Blodgett et al v. Siemens Industry, Inc.

Filing 103

MEMORANDUM & ORDER: SO ORDERED that summary judgment is granted in favor of Defendant and all of the claims in the complaint are hereby dismissed. Ordered by Judge Joan M. Azrack on 1/11/2018. (Florio, Lisa)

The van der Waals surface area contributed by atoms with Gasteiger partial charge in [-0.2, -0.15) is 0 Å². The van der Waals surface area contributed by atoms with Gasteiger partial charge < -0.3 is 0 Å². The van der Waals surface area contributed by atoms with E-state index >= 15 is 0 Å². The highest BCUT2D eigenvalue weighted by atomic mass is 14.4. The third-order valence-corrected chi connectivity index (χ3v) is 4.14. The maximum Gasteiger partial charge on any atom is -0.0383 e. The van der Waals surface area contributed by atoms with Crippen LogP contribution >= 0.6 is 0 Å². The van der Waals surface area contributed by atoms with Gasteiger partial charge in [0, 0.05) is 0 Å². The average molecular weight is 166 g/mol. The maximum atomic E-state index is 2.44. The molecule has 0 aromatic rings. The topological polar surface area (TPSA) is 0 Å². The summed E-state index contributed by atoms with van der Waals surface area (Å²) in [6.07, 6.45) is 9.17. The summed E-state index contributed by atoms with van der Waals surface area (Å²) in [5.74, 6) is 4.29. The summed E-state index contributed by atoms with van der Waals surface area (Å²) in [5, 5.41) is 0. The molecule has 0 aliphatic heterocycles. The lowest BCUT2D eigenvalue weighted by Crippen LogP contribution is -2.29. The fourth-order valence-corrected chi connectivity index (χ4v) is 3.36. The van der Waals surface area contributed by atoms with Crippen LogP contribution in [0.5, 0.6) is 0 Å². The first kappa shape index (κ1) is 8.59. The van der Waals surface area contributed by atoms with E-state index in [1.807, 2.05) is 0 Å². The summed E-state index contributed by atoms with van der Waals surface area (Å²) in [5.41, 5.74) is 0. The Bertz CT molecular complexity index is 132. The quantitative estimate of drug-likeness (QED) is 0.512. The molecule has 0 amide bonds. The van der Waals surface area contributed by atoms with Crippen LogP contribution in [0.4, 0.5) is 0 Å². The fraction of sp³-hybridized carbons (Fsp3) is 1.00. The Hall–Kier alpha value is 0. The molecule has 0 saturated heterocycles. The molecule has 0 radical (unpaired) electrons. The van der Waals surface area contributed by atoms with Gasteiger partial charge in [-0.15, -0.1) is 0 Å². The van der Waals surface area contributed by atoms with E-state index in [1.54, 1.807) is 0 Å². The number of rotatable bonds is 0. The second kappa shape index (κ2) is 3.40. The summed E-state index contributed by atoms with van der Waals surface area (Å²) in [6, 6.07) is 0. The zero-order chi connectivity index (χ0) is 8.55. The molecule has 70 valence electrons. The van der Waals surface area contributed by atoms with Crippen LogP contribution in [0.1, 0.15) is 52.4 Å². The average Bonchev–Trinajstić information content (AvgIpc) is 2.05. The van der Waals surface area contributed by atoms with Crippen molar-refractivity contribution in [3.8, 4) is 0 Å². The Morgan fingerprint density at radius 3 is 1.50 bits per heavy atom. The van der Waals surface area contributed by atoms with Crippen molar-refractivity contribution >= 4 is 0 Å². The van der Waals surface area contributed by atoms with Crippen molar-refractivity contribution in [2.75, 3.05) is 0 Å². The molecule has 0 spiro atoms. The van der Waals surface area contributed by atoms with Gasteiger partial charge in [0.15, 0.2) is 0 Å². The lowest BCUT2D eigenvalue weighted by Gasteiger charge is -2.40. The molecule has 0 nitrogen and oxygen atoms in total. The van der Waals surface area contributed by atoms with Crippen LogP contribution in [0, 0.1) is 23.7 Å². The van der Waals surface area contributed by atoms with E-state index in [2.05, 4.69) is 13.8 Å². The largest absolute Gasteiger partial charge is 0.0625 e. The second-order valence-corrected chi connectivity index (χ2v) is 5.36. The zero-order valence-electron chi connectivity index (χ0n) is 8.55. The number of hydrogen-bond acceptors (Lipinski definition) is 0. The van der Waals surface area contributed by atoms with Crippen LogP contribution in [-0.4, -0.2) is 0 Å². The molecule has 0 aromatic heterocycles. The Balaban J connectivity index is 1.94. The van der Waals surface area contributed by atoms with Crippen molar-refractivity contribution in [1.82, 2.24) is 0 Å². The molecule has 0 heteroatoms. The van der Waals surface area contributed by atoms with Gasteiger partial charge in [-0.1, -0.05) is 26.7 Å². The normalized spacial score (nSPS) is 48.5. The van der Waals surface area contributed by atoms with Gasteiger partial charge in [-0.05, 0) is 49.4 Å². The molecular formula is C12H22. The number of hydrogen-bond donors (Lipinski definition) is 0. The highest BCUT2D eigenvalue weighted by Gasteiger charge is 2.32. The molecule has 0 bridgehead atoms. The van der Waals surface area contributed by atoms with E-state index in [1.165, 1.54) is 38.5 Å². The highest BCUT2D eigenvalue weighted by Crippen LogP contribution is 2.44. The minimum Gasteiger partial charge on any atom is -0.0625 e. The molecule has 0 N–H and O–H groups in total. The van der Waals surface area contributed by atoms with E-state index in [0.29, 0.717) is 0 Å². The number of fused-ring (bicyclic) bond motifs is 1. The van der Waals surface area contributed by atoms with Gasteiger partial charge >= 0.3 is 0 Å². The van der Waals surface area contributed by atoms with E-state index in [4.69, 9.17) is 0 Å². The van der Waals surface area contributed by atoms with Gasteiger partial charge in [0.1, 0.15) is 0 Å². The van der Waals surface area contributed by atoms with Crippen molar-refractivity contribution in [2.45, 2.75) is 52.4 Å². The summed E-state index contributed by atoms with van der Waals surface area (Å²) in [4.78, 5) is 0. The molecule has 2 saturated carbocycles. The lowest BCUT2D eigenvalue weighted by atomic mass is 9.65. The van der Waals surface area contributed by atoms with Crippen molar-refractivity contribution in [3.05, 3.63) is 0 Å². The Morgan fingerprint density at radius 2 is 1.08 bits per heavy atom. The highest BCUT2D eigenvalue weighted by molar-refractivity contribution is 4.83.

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UNITED STATES DISTRICT COURT EASTERN DISTRICT OF NEW YORK ------------------------------------------------------------X ROBERT BLODGETT, PETER BOULEY, CHRISTOPHER VISOCKY, and RANDY ZORNBERG, Plaintiffs, -against- For Online Publication Only FILED  CLERK    1/11/2018 4:45 pm   U.S. DISTRICT COURT  EASTERN DISTRICT OF NEW YORK  LONG ISLAND OFFICE  MEMORDANUM & ORDER 13-CV-3194 (JMA) (AKT) SIEMENS INDUSTRY, INC., Defendant. ------------------------------------------------------------X AZRACK, United States District Judge: Plaintiffs Robert Blodgett, Peter Bouley, Christopher Visocky and Randy Zornberg (together “Plaintiffs”) commenced this action against Defendant Siemens Industry Inc. (“Siemens”) on June 3, 2013, claiming breach of implied contract, promissory estoppel and misrepresentation. (Compl., ECF No. 1.) On April 21, 2017, Defendant filed the instant motion for summary judgment. (Def.’s Mot. for Summ. J. (“Def.’s Mot.”), ECF No. 92.) For the reasons set forth below, the Court grants Defendant’s motion for summary judgment on all claims. I. BACKGROUND A. Plaintiffs’ Employment with Siemens Plaintiffs are former employees of Defendant Siemens. (Def.’s Local Rule 56.1 Stmt. of Facts (“Def.’s 56.1”) ¶ 1, ECF No. 94.) Siemens is a Delaware corporation whose primary product is fire protection systems. (Id. ¶ 2.) Plaintiffs were hired by Siemens as territory sales managers for Siemens’ Faraday brand of fire protection products for Siemens’ Building Technologies Division. (Id. ¶¶ 3-4.) Plaintiffs began their employment with Siemens at 1 different times between 2007 and 2011—plaintiff Blodgett in 2007, plaintiff Zornberg in 2008, plaintiff Bouley in 2009, and plaintiff Visocky in 2011. (Id. ¶ 5.) As territory sales managers for the Faraday product, Plaintiffs were responsible for sales, working with distributors to manage product distribution, and educating distributors about the product, among other duties. (Id. ¶ 6.) Each plaintiff was responsible for a different territory within the United States. (Def.’s 56.1 ¶ 7.) During their employment with Siemens, Plaintiffs worked for a management team consisting of Tom Schlesinger (Senior Director of Product Sales), Kurt Schoonover (Director of Sales/Senior Sales Manager), and Mike Alpher (Sales Manager). (Id. ¶ 8.) Plaintiffs reported directly to Mike Alpher, who in turn reported to Tom Schlesinger and Kurt Schoonover. (Id. ¶ 9.) Neither Alpher, Schlesinger, nor Schoonover had authority to issue employment contracts. (Id. ¶ 10.) Prior to the commencement of their employment with Siemens, each plaintiff acknowledged an offer letter prepared by Siemens. (Id. ¶¶ 11-14.) The offer letters clearly defined Plaintiffs’ employment relationship with Siemens. (Def.’s 56.1 ¶¶ 11-14.) For example, the offer letters signed by plaintiffs Blodgett, Bouley, and Zornberg stated that “Siemens Building Technologies, Inc., is an at-will employer. This means your employment can be terminated at any time by you or by Siemens Building Technologies, Inc., with or without cause and with or without notice.” (Id. ¶¶ 11-13.) Similarly, the offer letter accepted by plaintiff Visocky provided: This letter sets forth the entire offer of employment. Any promises, agreements or understandings not stated herein are not binding. . . . This offer of employment does not constitute a contract of employment between SII and the employee for any fixed term. All SII employees are employed on an at-will basis, whereby the employment may be terminated with or without cause or advance notice by either the employee or the employer. Further, the terms of employment may be altered at any time at SII’s sole discretion. No one other than an officer of SII has the authority to enter into an agreement for employment for a specified period of time, and any such agreement must be in writing and must be signed by you and an officer of SII. No other policies or practices should be construed as varying the at-will status of any employee. 2 (Id. ¶ 14.) Additionally, Siemens maintained an employee handbook stating that all Siemens employees were at-will employees, and thus could be terminated at any time. (Id. ¶ 15.) All four plaintiffs conceded at their depositions that both their offer letters and the Siemens employee handbook provided explicit notice of their at-will employment status. (Blodgett Dep. 14:1115:7, 36:19-37:3, ECF No. 97-1, Ex. C; Bouley Dep. 11:7-2, ECF No. 97-1, Ex. D; Visocky Dep. 17:24-18:15, ECF No. 97-1, Ex. E; Zornberg Dep. 19:4-19, ECF No. 97-1, Ex. F.) Plaintiffs also confirmed that they never received any written employment contracts from Siemens memorializing any promises of continued employment. (Def.’s 56.1 ¶ 18.) B. Siemens’ Reorganization of its Fire Protection Product Business Prior to Plaintiffs’ employment with Siemens, Siemens acquired the Faraday brand of fire protection products from Cerberus Pyrotronics. (Def.’s 56.1 ¶ 19.) As a result, Siemens sold two lines of fire protection products—a Faraday brand and a Siemens brand. (Id. ¶ 19.) In early 2011, Siemens announced that it planned to introduce a new line of fire protection products that would replace the Faraday and Siemens brands. (Id. ¶ 20.) The entire Siemens fire protection product sales staff would eventually work on this new line of products, as opposed to working on separate products. (Id. ¶ 20.) As part of this proposed reorganization, the Faraday sales team members, including Plaintiffs, became part of the combined Siemens sales team. (Id. ¶ 21.) Siemens planned to merge the Faraday and Siemens sales territories to create 15 sales territories within the United States. (Def.’s 56.1 ¶ 22.) In late 2011, at an annual summit meeting with distributors, Siemens formally announced the retirement of the Faraday brand and introduced the new line of Siemens fire protection products, Cerberus PRO. (Id. ¶ 23.) The Faraday brand was eventually merged into the 3 Siemens brand, resulting in Siemens selling one line of fire protection products—Cerberus PRO—to its distributors. (Id. ¶ 24.) Plaintiffs continued working in their existing territories because the plan to create 15 new sales territories within the United States was not approved. (Id. ¶ 25.) C. Alleged Promises of Continued Employment Plaintiffs claim that certain statements made by Schlesinger, Schoonover and Alpher during the pendency of the merger constituted promises of secure employment based on their existing sales achievements and that these statements altered Plaintiffs’ at-will status. (Pl.’s Mem. at 1.) Plaintiffs claim that in the fall of 2011, Tom Schlesinger and Kurt Schoonover gave a PowerPoint presentation to all of the territory managers regarding the merger and that during the presentation, Schlesinger and Schoonover communicated that they intended to maintain the same number of territory managers after the merger was completed. (Pl.’s Mem. at 10-11; Visocky Dep. 30:19-32:4.) Plaintiffs also claim that their direct supervisor, Mike Alpher, promised that if they continued to perform well that their jobs would be safe. (Pl.’s Mem. at 11.) In the two years that followed, three of the four plaintiffs received offers to interview for other jobs, but none of them actually interviewed for those positions nor received offers of employment. 1 (Bouley Dep. 34:13-36:7; Visocky Dep. 47:9-48:11; Blodgett Dep. 81:3-82:21; Zornberg Dep. 81:2-82:14.) There is no evidence that Schlesinger, Schoonover or Alpher were aware of Plaintiffs’ offers to interview for other jobs. D. Plaintiffs’ Termination from Siemens In late 2012 and early 2013, Siemens failed to reach its expected sales targets and 1 Plaintiff Visocky had applied and interviewed for a managerial position within Siemens in the first half of 2011, but chose to remain in his then-current sales position, as the manager’s position was not yet officially available. (Visocky Dep. 29:2-31:18.) There is, however, no evidence that he received any offers to interview for other jobs or other offers of employment any time after the October 2011 PowerPoint presentation, which Visocky characterizes as “the first real promise that I took as a solid promise.” (Visocky Dep. 31:19-25.) 4 thereafter initiated a nationwide reduction-in-force in the Building Technologies Division sales team. (Id. ¶ 26, 28.) As part of the reduction-in-force, Plaintiffs were terminated from their jobs with Siemens in April 2013. (Def.’s 56.1 ¶ 29.) In addition to Plaintiffs, Siemens also terminated approximately 40 other employees of the sales team in the Building Technologies Division as part of this reduction-in-force, including Plaintiffs’ manager, Mike Alpher. (Id. ¶¶ 28, 30.) Siemens offered Plaintiffs a severance package, which they did not accept. (Id. ¶ 31.) Based on the alleged promises made by Sclesinger, Schoonover and Alpher, Plaintiffs argue that their termination was improper. E. Procedural History Plaintiffs filed their complaint in this action in 2013. The parties then conducted discovery, the majority of which was completed by August 2015. On August 19, 2015, Defendant filed its first pre-motion conference letter requesting leave to file a motion for summary judgment. (ECF No. 71.) On September 8, 2015, Plaintiffs filed a response in which they withdrew their breach of implied contract claim “as it is not a cognizable claim in New York.” (ECF No. 76.) In this same letter, Plaintiffs also argued that their remaining claims were viable under New York law. After the parties conducted some additional discovery, they submitted a second round of pre-motion conference letters in the fall of 2016. In support of its argument for summary judgment, Defendant cited exclusively to New York law. (ECF No. 81.) In their letter, Plaintiffs responded to the substance of Defendant’s letter, but did not cite any cases and did not reference the law of any particular jurisdiction. 2 (ECF No. 83.) The parties then briefed the motion for summary judgment. 2 In its moving papers, Plaintiffs’ response makes mention of their previously withdrawn claim for breach of implied contract, but does not request that the claim be reinstated. 5 Defendant relied exclusively on New York law. (ECF No. 93.) In their opposition papers, for the first time, Plaintiffs argued that New Jersey law should apply and sought to revive their previously dismissed claim for breach of implied contact. (ECF No. 96.) II. DISCUSSION A. Summary Judgment Standard Federal Rule of Civil Procedure 56(c) “mandates the entry of summary judgment . . . against a party who fails to make a showing sufficient to establish the existence of an element essential to that party's case, and on which that party will bear the burden of proof at trial.” Celotex Corp. v. Catrett, 477 U.S. 317, 322 (1986). Summary judgment is warranted “if the movant shows that there is no genuine dispute as to any material fact and the movant is entitled to judgment as a matter of law.” Fed. R. Civ. P. 56(a). “An issue of fact is ‘material’ for these purposes if it might affect the outcome of the suit under the governing law,” “while [a]n issue of fact is ‘genuine’ if the evidence is such that a reasonable jury could return a verdict for the nonmoving party.” Konikoff v. Prudential Ins. Co. of Am., 234 F.3d 92, 97 (2d Cir. 2000) (quoting Anderson v. Liberty Lobby, Inc., 477 U.S. 242, 248 (1986)) (internal quotation marks omitted). “When ruling on a summary judgment motion, [the court] must construe the facts in the light most favorable to the non-moving party and must resolve all ambiguities and draw all reasonable inferences against the movant.” Dallas Aerospace, Inc. v. CIS Air Corp., 352 F.3d 775, 780 (2d Cir. 2003). A. Local Rule 56.1 Statements Local Civil Rule 56.1 requires a party moving for summary judgment to submit “a separate, short and concise statement, in numbered paragraphs, of the material facts as to which there is no genuine issue to be tried,” together with “citation[s] to evidence which would be admissible, set forth as required by Fed. R. Civ. P. 56(c).” See Local R. 56.1(a), (d). Defendant 6 complied fully with this requirement. In response, Plaintiffs were required to submit “a correspondingly numbered paragraph responding to each numbered paragraph in the statement of the moving party” followed by citations to admissible record evidence. See Local R. 56.1(b), (d); see also Individual Rules of Hon. Joan M. Azrack IV(D). In breach of this obligation, Plaintiffs failed to submit a responsive statement. “Local Rule 56.1 subsection (c) instructs that each paragraph in the moving party’s statement of material facts will be deemed admitted for purposes of the summary judgment motion ‘unless specifically controverted by a correspondingly numbered paragraph in the statement required to be served by the opposing party.’” JB Aviation, LLC v. R Aviation Charter Servs., LLC, No. 14-CV-5175, 2017 WL 3887885, at *1 (E.D.N.Y. Sept. 5, 2017); Local R. 56.1(c). The rule does not, however, “absolve the party seeking summary judgment of the burden of showing that it is entitled to judgment as a matter of law,” nor is a Local Rule 56.1 statement “itself a vehicle for making factual assertions that are otherwise unsupported in the record.” Holtz v. Rockefeller & Co., Inc., 258 F.3d 62, 74 (2d Cir. 2001) abrogated on other grounds by Gross v. FBL Fin. Servs., Inc., 557 U.S. 167 (2009). Although a district court has discretion to “determine whether to overlook a party’s failure to comply with the local court rules,” id. at 73, the Court finds no reason here to overlook Plaintiffs’ failure to submit a Local Rule 56.1 statement. Accordingly, the Court has deemed admitted all material facts set forth in Defendant’s Rule 56.1 statement “to the extent that they are adequately supported with record evidence.” JB Aviation, LLC, 2017 WL 3887885, at *1. In any event, in an abundance of caution, the Court has also considered all of the evidence that Plaintiffs cite in their opposition brief. As explained infra, even when this evidence is considered, none of Plaintiffs’ claims survive summary judgment. 7 B. Choice of Law Before addressing the merits of the parties’ arguments, the Court must determine which law applies. In their Opposition, Plaintiffs contend, for the first time, that New Jersey law should apply because they have discovered after “considerable research” that while New York law does not recognize causes of action for breach of an implied contract, New Jersey law does. (Pl.’s Mem. at 3.) Plaintiffs’ argument is without merit. As Defendant correctly points out, Plaintiffs filed this action in New York in 2013 and, prior to submitting their opposition brief, have never even hinted that any law other than New York law should apply. Courts look to the parties’ conduct during litigation in determining whether a party consented to application of the forum’s law, and for the last four years the parties have litigated this case on the assumption that New York law applies. Cf. Shatkin v. McDonnell Douglas Corp., 727 F.2d 202, 206 n.1 (2d Cir. 1984) (applying New York law where “the parties have conducted the entire litigation on the assumption that New York law governs”). More importantly, in their September 8, 2015 letter to the Court, Plaintiffs specifically withdrew their breach of implied contract claim because “it is not a cognizable claim in New York.” (ECF No. 76.) In that same submission, Plaintiffs argued that their remaining claims were cognizable under New York law, citing only New York case law in support. (Id.) Plaintiffs also submitted a letter in response to Defendant’s second pre-motion letter on November 1, 2016. None of these submissions indicated that New Jersey law, or the law of any jurisdiction other than New York might apply to the claims in this suit. Plaintiffs cannot now, at this late stage of litigation, change their strategy and argue that New Jersey law should apply (and that their withdrawn claim for breach of implied contract should be revived) because only now have they fully researched the relevant issues. Cf. Cousins v. Instrument Flyers, Inc., 44 N.Y.2d 698, 700 (1978) (“Plaintiff chose to sue in New York, and the parties and the court 8 proceeded, reasonably, in view of the many relevant factors, assuming that New York law would apply on the now disputed issue. Only after all the proof had been received and just before the jury was to be charged did plaintiff’s highly experienced counsel suggest application of Pennsylvania law. Plaintiff had already chosen his strategy, based on New York law, and it was late to change it after the unfavorable testimony had unfolded.”). Plaintiffs’ decision to voluntarily withdraw their claim for breach of implied contract and their citation solely to New York law in support of their other claims in their prior submissions is deemed by this Court to constitute an implied consent to use New York law, which settles the choice of law issue in favor of the application of New York law. However, it should be noted that even if the Court were to apply New Jersey law, Plaintiffs claims would still fail as a matter of law. C. Plaintiffs’ Claims i. Promissory Estoppel Plaintiffs base their claim for promissory estoppel, in part, on the comment made by Schlesinger and Schoonover that Siemens intended to maintain the same number of territory managers after the merger was completed. (Pl.’s Mem. at 10-11; Visocky Dep. 30:19-32:4.) That Schlesinger and Schoonover communicated this intention during a 2011 presentation to the territory managers is not disputed by Defendant. (See Def.’s 56.1 ¶ 22.) Additionally, Plaintiffs claim in their opposition papers that their direct supervisor, Mike Alpher, told them that “as long as they kept their numbers in the same range as in the past, their jobs would be safe.” (Pl.’s Mem. at 11.) To support this assertion, Plaintiffs cite deposition testimony by Alpher in which Alpher states that he told the territory managers that their “security [was their] ability to operate effectively and produce effectively,” (Alpher Dep. 28:15-19), and that he told the managers that they needed to “make [their] numbers” and “make [their] quota.” (Alpher Dep. 29:23-30:5.) 9 Plaintiffs claim that these statements constituted oral promises of continued employment upon which they all relied in choosing not to pursue employment with other companies. (Bouley Dep. 34:13-36:7; Visocky Dep. 47:9-48:11; Blodgett Dep. 81:3-82:21; Zornberg Dep. 81:2-82:14.) As a threshold matter, Plaintiffs’ claims fail as a matter of law because “New York law does not recognize promissory estoppel in the employment context.” Wittig v. Mount Sinai Med. Ctr., Inc., No. 14-CV-5808, 2014 WL 7234612, at *2 (S.D.N.Y. Dec. 18, 2014) (quoting Deutsch v. Kroll Assocs., Inc., No. 02–CV–2892, 2003 WL 22203740 (S.D.N.Y. Sept. 23, 2003); Shapira v. Charles Schwab & Co., 225 F. Supp. 2d 414, 419 (S.D.N.Y. 2002) (“New York does not apply the doctrine of promissory estoppel in the employment context.”). However, even if New York law recognized such a cause of action, Plaintiffs’ claims would still fail as they cannot demonstrate reasonable reliance. In order to bring a claim for promissory estoppel, Plaintiffs must prove that they reasonably relied on the alleged promises made by Schlesinger, Schoonover and Alpher to their detriment. Readco, Inc. v. Marine Midland Bank, 81 F.3d 295, 301 (2d Cir. 1996). It is wellestablished that at-will employees cannot reasonably rely on representations supposedly promising them continued employment in the future. See, e.g., Hughes v. Standard Chartered Bank, PLC, No. 09-CV-4595, 2010 WL 1644949, at *7 (S.D.N.Y. Apr. 14, 2010) (“The plaintiff’s status as an at-will employee renders any reliance on a representation of continuous employment unreasonable.”); Jaffe v. Aetna Cas. & Sur. Co., No. 93-CV-0385, 1996 WL 337268, at *3 (S.D.N.Y. June 19, 1996) (“An employee’s reliance on general assurances of long term employment is not reasonable.”), aff’d, 113 F.3d 1229 (2d Cir. 1997); Marino v. Oakwood Care Ctr., 5 A.D.3d 740, 774 N.Y.S.2d 562 (N.Y. App. Div. 2d Dep’t 2004) (holding that an atwill employee cannot establish reasonable reliance, a necessary element for a claim of promissory estoppel). As it is undisputed in this case that Plaintiffs were at-will employees, they 10 cannot establish reasonable reliance on any oral assurances of continued employment. Were the Court to consider this claim under New Jersey law, the outcome would be the same. Under New Jersey law, an employee who has been given explicit notice of his at-will employment status in the form of either an employment contract or employee handbook, cannot establish reasonable reliance for the purposes of a claim of promissory estoppel. See Worbetz v. Ward N. Am., Inc., 54 F. App’x 526, 532 (3d Cir. 2002) (“Because Worbetz agreed to be employed ‘at will’ in documents he signed before and during the course of his employment, he cannot show reasonable reliance on a promise of employment on a commission basis for a two year term.”); Taylor v. Lincare, Inc., No. 15-CV-6284, 2016 WL 3849852, at *12 (D.N.J. July 15, 2016) (“[R]eliance on any oral assurances or communications regarding Plaintiff’s employment status would be unreasonable in light of the disclaimer in the Lincare employee handbook received and signed by Plaintiff, which prominently and explicitly stated that ‘nothing in this handbook or any other policy or communication changes the fact that employment is atwill and may be terminated at any time by you or by the Company with or without cause or notice’ . . . .”). Plaintiffs concede that both their offer letters and the Siemens employee handbook provided explicit notice of their at-will employment status. (Blodgett Dep. 14:1115:7, 36:19-37:3; Bouley Dep. 11:7-2; Visocky Dep. 17:24-18:15; Zornberg Dep. 19:4-19). Therefore, Plaintiffs cannot establish reasonable reliance pursuant to New Jersey law. ii. Misrepresentation Plaintiffs’ claim for misrepresentation fails for the same reason. Under New York law, reasonable reliance is a crucial element necessary to establish a claim for either negligent or fraudulent misrepresentation. See Hydro Investors. Inc. v. Trafalgar Power Inc., 227 F.3d 8, 20 (2d Cir. 2000); Schlaifer Nance & Co. v. Estate of Warhol, 119 F.3d 91, 98 (2d Cir. 1997). Similar to Plaintiffs’ claim for promissory estoppel, Plaintiffs cannot establish reasonable 11 reliance given their at-will employment status. See Gencarelli v. Cablevision Sys. Corp., No. 10CV-04092, 2012 WL 1031441, at *4 (E.D.N.Y. Mar. 27, 2012) (“[S]ince an at-will employment contract can be terminated at any time, a plaintiff cannot establish the requisite element of reasonable reliance on the alleged representations by [defendant] regarding future employment.”); Marino, 774 N.Y.S.2d at 563 (“[S]ince the plaintiff was offered only at-will employment, she cannot establish reasonable reliance, a necessary element to recover damages on theories of fraudulent misrepresentation, negligent misrepresentation, and promissory estoppel.”). The result is the same under New Jersey law. See Andreula v. Capital One Fin. Corp., No. 14-CV-5276, 2016 WL 6953422, at *4 (D.N.J. Nov. 28, 2016) (“In sum, the Court holds that summary judgment is appropriate because the alleged misrepresentation impacted the terms of [plaintiff’s] employment, and his at-will employment status made any reliance on such misrepresentation unreasonable as a matter of law.”); De Franco v. AT&T Corp., No. A-170806T1, 2007 WL 2302324, at *5 (N.J. Super. Ct. App. Div. Aug. 14, 2007) (holding that an employee cannot reasonably rely on a manager’s assurances of job security that directly contradict a written policy establishing the employee’s at-will status). Plaintiffs’ only counter-argument to this well-established rule is a quote from Shebar v. Sanyo Bus. Sys. Corp., 544 A.2d 377 (N.J. 1988). (See Pl.’s Mem. at 13 (“In Shebar v. Sanyo, the court reasoned ‘Plaintiff acted in reliance on the alleged promise by forgoing the job opportunity he had secured at Sony.’”).) This quote, however, is taken out of context as the Court in Shebar was discussing the plaintiff’s reliance on the alleged promise in the context of his claim for breach of contract, not misrepresentation. See Shebar, 544 A.2d at 284 (“The primary issue in this appeal is plaintiff’s breach of contract claim.”). Additionally, Shebar is factually distinguishable from this case given that in Shebar, there were no documents explicitly 12 notifying plaintiff of his at-will employment status. iii. Breach of Implied Contract As discussed earlier, Plaintiffs voluntarily withdrew their claim for breach of implied contract as it is not cognizable under New York law. See supra, at 7. The Court will not permit Plaintiffs to revive that claim. However, even if the Court were to consider that claim and analyze it under New Jersey law, it would still fail. A cause of action for breach of contract under Shebar requires that Plaintiffs demonstrate the existence of: “(1) a contract sufficiently clear and capable of judicial interpretation that is not vague or indefinite; and (2) adequate consideration.” Swider v. Ha-Lo Indus., Inc., 134 F. Supp. 2d 607, 618 (D.N.J. 2001). To establish adequate consideration, Plaintiffs must show that Defendant made promises of employment for the specific purpose of inducing Plaintiffs to turn down other job offers and that Plaintiffs relied on those representations in turning down those offers. Id. at 619. Here, Plaintiffs have failed to provide evidence of any definite promises, let alone that such promises were made for the purpose of inducing Plaintiffs to turn down specific job offers and remain at Siemens. Critically, there is no evidence showing that Schlesinger, Schoonover or Alpher even knew about any of the interview offers Plaintiffs received during the relevant time period. Accordingly, Plaintiffs’ claims fail for lack of consideration. See id. (explaining that “mere offers of employment that are declined are insufficient to satisfy the requirement of consideration” and finding that plaintiff failed to establish consideration because the defendant was not aware of his offer from the other employer and, thus, the “defendant’s assurances could not have been intended to induce plaintiff to turn down that offer.”); see also Maietta v. United Parcel Service, Inc., 749 F. Supp. 1344, 1365 (D.N.J. 1990) (“Assuming the truth of [plaintiff’s] assertions, however, his receipt of these job offers does not constitute the additional consideration necessary under Shebar to enforce an oral employment contract 13 providing for termination for cause only.”). Without evidence that the alleged promises made by Schlesinger, Schoonover and Alpher “were made to induce [Plaintiffs] to reject specific job offers . . . the bargained-for exchange necessary to enforce an employer’s oral promise to limit its right to terminate an at-will employee is not present in the instant case.” Swider, 134 F. Supp. 2d at 619. Therefore, even if considered by this Court, Plaintiffs’ claim for breach of implied contract would fail as a matter of law. III. CONCLUSION For the foregoing reasons, summary judgment is granted in favor of Defendant and all of the claims in the complaint are hereby dismissed. SO ORDERED. Date: January 11, 2018 Central Islip, New York /s/ (JMA) . Joan M. Azrack United States District Judge 14